Increased cerebral blood volume in HIV-positive patients detected by functional MRI.
Tracey I., Hamberg LM., Guimaraes AR., Hunter G., Chang I., Navia BA., González RG.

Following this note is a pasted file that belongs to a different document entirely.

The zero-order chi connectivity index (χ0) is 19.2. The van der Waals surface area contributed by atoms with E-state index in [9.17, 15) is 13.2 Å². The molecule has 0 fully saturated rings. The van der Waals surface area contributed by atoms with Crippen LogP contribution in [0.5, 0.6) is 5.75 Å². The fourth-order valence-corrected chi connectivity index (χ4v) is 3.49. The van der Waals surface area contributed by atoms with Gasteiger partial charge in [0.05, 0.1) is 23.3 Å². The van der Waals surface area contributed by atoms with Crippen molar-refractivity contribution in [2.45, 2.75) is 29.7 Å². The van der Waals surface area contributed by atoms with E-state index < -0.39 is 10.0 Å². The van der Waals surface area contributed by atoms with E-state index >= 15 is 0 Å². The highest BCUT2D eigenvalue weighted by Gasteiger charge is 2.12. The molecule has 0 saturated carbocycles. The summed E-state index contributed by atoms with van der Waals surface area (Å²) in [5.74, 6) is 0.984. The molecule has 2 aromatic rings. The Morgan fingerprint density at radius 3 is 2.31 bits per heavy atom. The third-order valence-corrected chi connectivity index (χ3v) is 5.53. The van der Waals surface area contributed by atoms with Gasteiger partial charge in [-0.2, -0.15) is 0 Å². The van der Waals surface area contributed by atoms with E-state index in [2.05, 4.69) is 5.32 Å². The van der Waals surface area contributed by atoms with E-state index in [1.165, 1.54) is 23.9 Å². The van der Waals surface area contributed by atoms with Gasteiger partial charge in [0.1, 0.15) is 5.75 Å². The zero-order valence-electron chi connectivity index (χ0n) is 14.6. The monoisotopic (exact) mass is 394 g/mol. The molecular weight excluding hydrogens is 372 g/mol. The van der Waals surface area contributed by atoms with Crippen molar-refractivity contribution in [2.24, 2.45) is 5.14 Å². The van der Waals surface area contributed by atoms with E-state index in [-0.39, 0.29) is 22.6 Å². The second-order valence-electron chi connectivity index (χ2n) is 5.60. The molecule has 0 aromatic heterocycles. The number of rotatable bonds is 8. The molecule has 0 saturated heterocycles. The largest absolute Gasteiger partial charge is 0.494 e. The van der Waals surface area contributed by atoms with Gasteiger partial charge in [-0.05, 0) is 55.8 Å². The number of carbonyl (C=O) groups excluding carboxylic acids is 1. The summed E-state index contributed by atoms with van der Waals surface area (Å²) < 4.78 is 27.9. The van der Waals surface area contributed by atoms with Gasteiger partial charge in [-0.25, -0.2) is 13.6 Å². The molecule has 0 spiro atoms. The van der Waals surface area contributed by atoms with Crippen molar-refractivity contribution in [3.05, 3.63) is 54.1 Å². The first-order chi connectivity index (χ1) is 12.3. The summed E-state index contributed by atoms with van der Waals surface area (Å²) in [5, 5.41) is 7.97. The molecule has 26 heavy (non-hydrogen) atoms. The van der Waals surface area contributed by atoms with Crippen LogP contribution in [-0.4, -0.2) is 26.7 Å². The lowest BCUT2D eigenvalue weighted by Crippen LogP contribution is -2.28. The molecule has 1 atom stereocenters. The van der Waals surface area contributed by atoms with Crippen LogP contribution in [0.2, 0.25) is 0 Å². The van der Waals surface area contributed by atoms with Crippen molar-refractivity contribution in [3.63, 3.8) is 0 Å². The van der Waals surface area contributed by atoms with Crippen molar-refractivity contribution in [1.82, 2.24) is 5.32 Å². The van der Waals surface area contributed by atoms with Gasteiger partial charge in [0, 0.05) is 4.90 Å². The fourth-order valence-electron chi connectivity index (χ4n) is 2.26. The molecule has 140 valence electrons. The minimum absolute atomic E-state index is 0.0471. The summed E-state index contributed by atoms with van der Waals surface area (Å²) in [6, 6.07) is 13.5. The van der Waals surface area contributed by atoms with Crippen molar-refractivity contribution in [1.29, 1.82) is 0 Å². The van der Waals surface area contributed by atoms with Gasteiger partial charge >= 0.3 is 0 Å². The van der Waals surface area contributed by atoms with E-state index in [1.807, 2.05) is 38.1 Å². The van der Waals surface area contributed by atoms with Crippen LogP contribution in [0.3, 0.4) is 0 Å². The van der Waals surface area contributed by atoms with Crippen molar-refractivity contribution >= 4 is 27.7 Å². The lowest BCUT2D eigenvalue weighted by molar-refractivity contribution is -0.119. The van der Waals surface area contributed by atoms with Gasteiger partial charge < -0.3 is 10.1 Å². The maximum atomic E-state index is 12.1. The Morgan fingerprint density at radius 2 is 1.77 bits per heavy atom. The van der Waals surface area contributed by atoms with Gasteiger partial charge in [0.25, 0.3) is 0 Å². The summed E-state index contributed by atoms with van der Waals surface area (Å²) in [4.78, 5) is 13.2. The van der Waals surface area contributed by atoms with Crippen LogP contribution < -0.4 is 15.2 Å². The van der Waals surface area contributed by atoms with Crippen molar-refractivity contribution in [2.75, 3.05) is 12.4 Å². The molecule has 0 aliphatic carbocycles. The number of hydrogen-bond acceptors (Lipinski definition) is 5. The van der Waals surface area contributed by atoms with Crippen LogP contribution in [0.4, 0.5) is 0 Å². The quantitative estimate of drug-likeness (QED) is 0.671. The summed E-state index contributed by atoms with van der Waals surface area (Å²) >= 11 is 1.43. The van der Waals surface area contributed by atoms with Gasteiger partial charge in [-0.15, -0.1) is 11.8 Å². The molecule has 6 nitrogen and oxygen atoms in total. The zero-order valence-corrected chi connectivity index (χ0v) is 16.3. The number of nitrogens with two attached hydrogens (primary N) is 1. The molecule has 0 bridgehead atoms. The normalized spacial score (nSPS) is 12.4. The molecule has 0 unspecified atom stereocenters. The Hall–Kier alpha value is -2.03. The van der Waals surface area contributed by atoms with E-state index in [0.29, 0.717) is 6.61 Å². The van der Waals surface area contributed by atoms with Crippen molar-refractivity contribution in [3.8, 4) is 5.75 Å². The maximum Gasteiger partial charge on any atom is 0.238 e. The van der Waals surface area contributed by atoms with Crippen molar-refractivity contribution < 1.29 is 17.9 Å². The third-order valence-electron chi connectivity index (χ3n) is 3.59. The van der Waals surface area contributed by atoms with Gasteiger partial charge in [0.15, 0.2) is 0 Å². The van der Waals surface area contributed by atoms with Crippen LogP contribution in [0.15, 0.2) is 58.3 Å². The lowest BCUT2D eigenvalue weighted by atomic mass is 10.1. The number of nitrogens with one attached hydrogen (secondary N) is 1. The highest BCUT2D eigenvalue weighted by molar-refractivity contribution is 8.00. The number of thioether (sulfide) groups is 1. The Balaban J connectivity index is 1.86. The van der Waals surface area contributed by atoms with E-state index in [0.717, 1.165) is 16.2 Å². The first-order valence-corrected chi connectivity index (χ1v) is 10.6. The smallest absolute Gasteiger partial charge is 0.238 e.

OBJECTIVE: To study changes in cerebral hemodynamics related to HIV infection. BACKGROUND: Cerebral injury is a well-known manifestation of HIV infection. Physiologic changes in the HIV brain may precede structural changes and may be detected by functional MRI (fMRI). METHODS: Dynamic contrast fMRI was used to measure the cerebral blood volume (CBV) in 13 patients infected with HIV and in 7 healthy control subjects. RESULTS: Significant increases in dynamic CBV were found in the deep (p < 0.001) and cortical gray matter (p < 0.05) of HIV-positive (HIV+) patients. Patients with definite cognitive impairment showed significantly greater increases in CBV in the deep gray matter (DGM) compared with those without impairment. In one patient with rapidly progressive cognitive impairment, these abnormalities reversed and paralleled clinical improvement after initiation of zidovudine monotherapy. CONCLUSIONS: This study supports the hypothesis that HIV infection is associated with significant cerebral hemodynamic changes, particularly in the DGM, that may contribute to cognitive dysfunction in AIDS. Functional MRI may be useful for early detection of cerebral injury and for the assessment of novel therapies.